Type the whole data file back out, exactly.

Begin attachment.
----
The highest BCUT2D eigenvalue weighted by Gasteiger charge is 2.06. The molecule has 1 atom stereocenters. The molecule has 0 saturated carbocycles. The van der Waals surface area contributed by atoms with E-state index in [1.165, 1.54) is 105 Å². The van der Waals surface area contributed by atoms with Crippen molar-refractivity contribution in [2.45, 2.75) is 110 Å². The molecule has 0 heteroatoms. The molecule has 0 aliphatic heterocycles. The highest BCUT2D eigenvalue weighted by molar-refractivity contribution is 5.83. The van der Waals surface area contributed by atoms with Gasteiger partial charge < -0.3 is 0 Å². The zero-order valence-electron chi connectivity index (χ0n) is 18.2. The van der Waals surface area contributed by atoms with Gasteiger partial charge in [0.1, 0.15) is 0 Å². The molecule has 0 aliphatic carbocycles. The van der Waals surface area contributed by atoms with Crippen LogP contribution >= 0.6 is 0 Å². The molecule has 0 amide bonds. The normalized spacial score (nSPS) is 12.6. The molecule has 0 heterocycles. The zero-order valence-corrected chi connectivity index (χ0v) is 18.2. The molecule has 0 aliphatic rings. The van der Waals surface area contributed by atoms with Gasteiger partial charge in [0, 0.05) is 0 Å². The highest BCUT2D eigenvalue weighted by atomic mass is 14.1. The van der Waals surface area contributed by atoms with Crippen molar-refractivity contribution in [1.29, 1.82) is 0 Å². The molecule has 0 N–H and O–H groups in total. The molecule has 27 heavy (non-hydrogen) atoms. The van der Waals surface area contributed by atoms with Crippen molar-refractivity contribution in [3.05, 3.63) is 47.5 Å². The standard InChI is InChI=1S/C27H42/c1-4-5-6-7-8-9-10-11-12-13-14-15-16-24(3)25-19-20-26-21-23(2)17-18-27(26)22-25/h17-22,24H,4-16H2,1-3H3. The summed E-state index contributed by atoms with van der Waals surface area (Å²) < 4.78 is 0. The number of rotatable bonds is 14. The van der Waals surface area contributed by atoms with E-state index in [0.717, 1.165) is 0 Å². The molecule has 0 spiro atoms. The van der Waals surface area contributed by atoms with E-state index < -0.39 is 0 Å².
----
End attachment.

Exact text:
The highest BCUT2D eigenvalue weighted by Gasteiger charge is 2.06. The molecule has 1 atom stereocenters. The molecule has 0 saturated carbocycles. The van der Waals surface area contributed by atoms with E-state index in [1.165, 1.54) is 105 Å². The van der Waals surface area contributed by atoms with Crippen molar-refractivity contribution in [2.45, 2.75) is 110 Å². The molecule has 0 heteroatoms. The molecule has 0 aliphatic heterocycles. The highest BCUT2D eigenvalue weighted by molar-refractivity contribution is 5.83. The van der Waals surface area contributed by atoms with Gasteiger partial charge < -0.3 is 0 Å². The zero-order valence-electron chi connectivity index (χ0n) is 18.2. The van der Waals surface area contributed by atoms with Gasteiger partial charge in [0.1, 0.15) is 0 Å². The molecule has 0 aliphatic carbocycles. The van der Waals surface area contributed by atoms with Crippen LogP contribution >= 0.6 is 0 Å². The molecule has 0 amide bonds. The normalized spacial score (nSPS) is 12.6. The molecule has 0 heterocycles. The zero-order valence-corrected chi connectivity index (χ0v) is 18.2. The molecule has 0 aliphatic rings. The van der Waals surface area contributed by atoms with Gasteiger partial charge in [0, 0.05) is 0 Å². The highest BCUT2D eigenvalue weighted by atomic mass is 14.1. The van der Waals surface area contributed by atoms with Crippen molar-refractivity contribution in [1.29, 1.82) is 0 Å². The molecule has 0 N–H and O–H groups in total. The molecule has 27 heavy (non-hydrogen) atoms. The van der Waals surface area contributed by atoms with Crippen molar-refractivity contribution in [3.05, 3.63) is 47.5 Å². The standard InChI is InChI=1S/C27H42/c1-4-5-6-7-8-9-10-11-12-13-14-15-16-24(3)25-19-20-26-21-23(2)17-18-27(26)22-25/h17-22,24H,4-16H2,1-3H3. The summed E-state index contributed by atoms with van der Waals surface area (Å²) < 4.78 is 0. The number of rotatable bonds is 14. The van der Waals surface area contributed by atoms with E-state index in [0.717, 1.165) is 0 Å². The molecule has 0 spiro atoms. The van der Waals surface area contributed by atoms with E-state index < -0.39 is 0 Å².